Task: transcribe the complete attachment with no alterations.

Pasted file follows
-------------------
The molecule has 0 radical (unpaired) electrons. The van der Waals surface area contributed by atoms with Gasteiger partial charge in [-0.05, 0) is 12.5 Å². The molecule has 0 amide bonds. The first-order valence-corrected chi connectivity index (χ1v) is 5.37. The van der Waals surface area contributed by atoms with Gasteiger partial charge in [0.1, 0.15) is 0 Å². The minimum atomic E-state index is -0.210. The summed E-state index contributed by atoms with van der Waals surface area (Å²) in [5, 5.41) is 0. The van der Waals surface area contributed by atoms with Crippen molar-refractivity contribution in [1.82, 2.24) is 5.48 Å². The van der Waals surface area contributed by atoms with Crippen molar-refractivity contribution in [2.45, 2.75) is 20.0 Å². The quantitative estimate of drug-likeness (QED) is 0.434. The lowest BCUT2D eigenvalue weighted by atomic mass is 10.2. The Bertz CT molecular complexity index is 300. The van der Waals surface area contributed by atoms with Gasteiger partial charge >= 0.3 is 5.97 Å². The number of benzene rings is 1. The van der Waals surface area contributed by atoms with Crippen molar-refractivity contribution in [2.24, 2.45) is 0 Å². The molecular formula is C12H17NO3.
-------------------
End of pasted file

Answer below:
The molecule has 0 radical (unpaired) electrons. The van der Waals surface area contributed by atoms with Gasteiger partial charge in [-0.05, 0) is 12.5 Å². The molecule has 0 amide bonds. The first-order valence-corrected chi connectivity index (χ1v) is 5.37. The van der Waals surface area contributed by atoms with Gasteiger partial charge in [0.1, 0.15) is 0 Å². The minimum atomic E-state index is -0.210. The summed E-state index contributed by atoms with van der Waals surface area (Å²) in [5, 5.41) is 0. The van der Waals surface area contributed by atoms with Crippen molar-refractivity contribution in [1.82, 2.24) is 5.48 Å². The van der Waals surface area contributed by atoms with Crippen molar-refractivity contribution in [2.45, 2.75) is 20.0 Å². The quantitative estimate of drug-likeness (QED) is 0.434. The lowest BCUT2D eigenvalue weighted by atomic mass is 10.2. The Bertz CT molecular complexity index is 300. The van der Waals surface area contributed by atoms with Gasteiger partial charge >= 0.3 is 5.97 Å². The number of benzene rings is 1. The van der Waals surface area contributed by atoms with Crippen molar-refractivity contribution in [2.24, 2.45) is 0 Å². The molecular formula is C12H17NO3.